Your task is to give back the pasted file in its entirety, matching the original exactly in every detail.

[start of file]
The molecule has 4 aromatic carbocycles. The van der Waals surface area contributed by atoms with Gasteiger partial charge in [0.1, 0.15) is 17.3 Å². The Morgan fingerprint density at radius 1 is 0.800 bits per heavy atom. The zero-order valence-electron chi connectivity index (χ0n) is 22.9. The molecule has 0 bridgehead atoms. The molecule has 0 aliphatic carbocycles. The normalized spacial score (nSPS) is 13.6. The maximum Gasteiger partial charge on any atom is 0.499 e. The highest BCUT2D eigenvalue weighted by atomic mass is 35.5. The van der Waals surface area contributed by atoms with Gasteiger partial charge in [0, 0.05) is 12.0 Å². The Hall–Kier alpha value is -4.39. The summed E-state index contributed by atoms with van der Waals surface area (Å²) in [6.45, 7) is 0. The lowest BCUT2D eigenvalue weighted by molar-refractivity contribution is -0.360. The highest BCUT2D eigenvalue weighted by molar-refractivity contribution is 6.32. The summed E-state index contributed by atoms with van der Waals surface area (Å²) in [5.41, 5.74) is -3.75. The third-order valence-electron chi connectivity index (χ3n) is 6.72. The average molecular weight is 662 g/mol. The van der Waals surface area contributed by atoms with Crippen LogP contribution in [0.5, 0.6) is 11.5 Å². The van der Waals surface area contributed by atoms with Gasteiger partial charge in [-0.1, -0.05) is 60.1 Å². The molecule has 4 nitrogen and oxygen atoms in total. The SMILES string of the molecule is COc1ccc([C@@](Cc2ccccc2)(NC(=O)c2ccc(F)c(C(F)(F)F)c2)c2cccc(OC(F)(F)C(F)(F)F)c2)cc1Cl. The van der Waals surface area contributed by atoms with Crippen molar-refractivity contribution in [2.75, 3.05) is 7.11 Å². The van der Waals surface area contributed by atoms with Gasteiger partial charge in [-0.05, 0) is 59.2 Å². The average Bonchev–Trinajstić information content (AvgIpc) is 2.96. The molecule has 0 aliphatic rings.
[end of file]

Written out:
The molecule has 4 aromatic carbocycles. The van der Waals surface area contributed by atoms with Gasteiger partial charge in [0.1, 0.15) is 17.3 Å². The Morgan fingerprint density at radius 1 is 0.800 bits per heavy atom. The zero-order valence-electron chi connectivity index (χ0n) is 22.9. The molecule has 0 bridgehead atoms. The molecule has 0 aliphatic carbocycles. The normalized spacial score (nSPS) is 13.6. The maximum Gasteiger partial charge on any atom is 0.499 e. The highest BCUT2D eigenvalue weighted by atomic mass is 35.5. The van der Waals surface area contributed by atoms with Gasteiger partial charge in [0, 0.05) is 12.0 Å². The Hall–Kier alpha value is -4.39. The summed E-state index contributed by atoms with van der Waals surface area (Å²) in [6.45, 7) is 0. The lowest BCUT2D eigenvalue weighted by molar-refractivity contribution is -0.360. The highest BCUT2D eigenvalue weighted by molar-refractivity contribution is 6.32. The summed E-state index contributed by atoms with van der Waals surface area (Å²) in [5.41, 5.74) is -3.75. The third-order valence-electron chi connectivity index (χ3n) is 6.72. The average molecular weight is 662 g/mol. The van der Waals surface area contributed by atoms with Crippen LogP contribution in [0.5, 0.6) is 11.5 Å². The van der Waals surface area contributed by atoms with Gasteiger partial charge in [-0.1, -0.05) is 60.1 Å². The molecule has 4 nitrogen and oxygen atoms in total. The SMILES string of the molecule is COc1ccc([C@@](Cc2ccccc2)(NC(=O)c2ccc(F)c(C(F)(F)F)c2)c2cccc(OC(F)(F)C(F)(F)F)c2)cc1Cl. The van der Waals surface area contributed by atoms with Crippen molar-refractivity contribution in [2.75, 3.05) is 7.11 Å². The van der Waals surface area contributed by atoms with Gasteiger partial charge in [-0.05, 0) is 59.2 Å². The average Bonchev–Trinajstić information content (AvgIpc) is 2.96. The molecule has 0 aliphatic rings.